The Signal and the Noise, by Nate Silver: This was a rare non-fiction read for me. I picked it up because it was on Bookbub and while I don't often read FiveThirtyEight, I've enjoyed what essays I have read by Silver. The book was interesting too, although I'm not sure I took away anything from it that I will use in my everyday life. Silver has a wide-ranging approach: the book is about forecasting in general, and so tackles a variety of areas where humans attempt to forecast from weather (surprisingly good at this!) to earthquakes (lol terrible) to the stock market to baseball and on.
I have a friend who often talks about future events in his own life in probabilistic terms: a 90% chance he will go on this planned trip, or a 50% chance that he will retire this year, or whatever. Reading Silver's book gave me a new appreciation for this approach, because Silver encourages the reader to think of forecasts in terms of probability and especially to think about uncertainty. Not only "what don't you know?" but "what don't you know that you don't know?"
He skewers one particular target in the housing market crash: the rating agencies. The two major rating agencies emerged almost unscathed from the mortgage crisis, despite being in large part responsible for it. Yes, banks made sub-prime mortgages to people with terrible credit, and people with terrible credit dove into the market, and Fannie Mae and Freddie Mac underwrote those loans, and other banks came up with the bright idea of selling them by bundling them together and re-dividing them into tranches.. But it was the rating who'd given triple-A ratings to the "least risky" tranches of these high-risk mortgages. They're the ones who said not "the housing market won't crash" but "these investments are safe even if the housing market crashes.".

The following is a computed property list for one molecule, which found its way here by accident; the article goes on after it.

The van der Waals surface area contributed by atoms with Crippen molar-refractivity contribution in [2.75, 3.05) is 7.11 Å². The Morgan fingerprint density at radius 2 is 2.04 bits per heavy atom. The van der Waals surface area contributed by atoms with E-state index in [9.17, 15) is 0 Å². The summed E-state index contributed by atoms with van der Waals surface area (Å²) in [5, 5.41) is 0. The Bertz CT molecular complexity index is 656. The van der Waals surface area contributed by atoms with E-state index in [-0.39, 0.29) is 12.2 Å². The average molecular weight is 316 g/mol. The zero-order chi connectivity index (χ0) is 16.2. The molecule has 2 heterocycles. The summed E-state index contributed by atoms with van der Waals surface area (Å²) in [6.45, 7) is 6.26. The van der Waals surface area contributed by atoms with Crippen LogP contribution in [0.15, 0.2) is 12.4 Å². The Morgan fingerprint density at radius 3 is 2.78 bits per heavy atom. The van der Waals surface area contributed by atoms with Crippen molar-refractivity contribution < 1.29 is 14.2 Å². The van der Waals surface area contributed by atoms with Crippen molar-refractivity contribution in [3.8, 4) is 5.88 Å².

(Narrator: they were not safe.)
Anyway, this was a scholarly book (so many footnotes!) written with a solid, engaging style. Easy-to-follow and interesting. If you are interested in forecasting or probabilities as applied to real life, it's an excellent read.
Sylvester: or The Wicked Uncle, by Georgette Heyer: As I've noted before, I find Heyer entertaining more as a humorist than as a romantic. This leaves me in the weird position of having enjoyed the book even though the romance utterly failed me. I think this is the first time I've gotten to the end of a romance and found myself wanting a fix-it fic where the main couple stays apart. The female protagonist, Phoebe, had a plan to write novels and live with her former governess as her companion, and I really feel like this would have been a much happier ending. The titular Sylvester isn't ... awful? Like, he takes his responsibilities seriously, and he has a sense of humor, and he can be agreeable when he wants to be. But he is arrogant, callous, manipulative, and temperamental. While he improves over the course of the book, he doesn't rise to the standard of "someone I would want to be around", much less "someone I would trust with my heart". Especially since he is STILL MANIPULATING Phoebe at the end of the book.
Phoebe deserves better, is what I'm saying. Granted, she's kind of silly and impulsive, but she's nineteen and she's a woman in this crapsack world that offers so few good options.
*pats poor Phoebe gently*
Anyway, I generally enjoyed the book up until the last 30% or so, when I found one of the plot twists kind of tedious and it had also become pretty clear to me that I was unlikely to warm up to the male protag. (Frustratingly, there were a couple of points where I thought the ending might do something to endear him to me, but nope.) This entry was originally posted at https://rowyn.dreamwidth.org/627690.html. Please comment there using OpenID.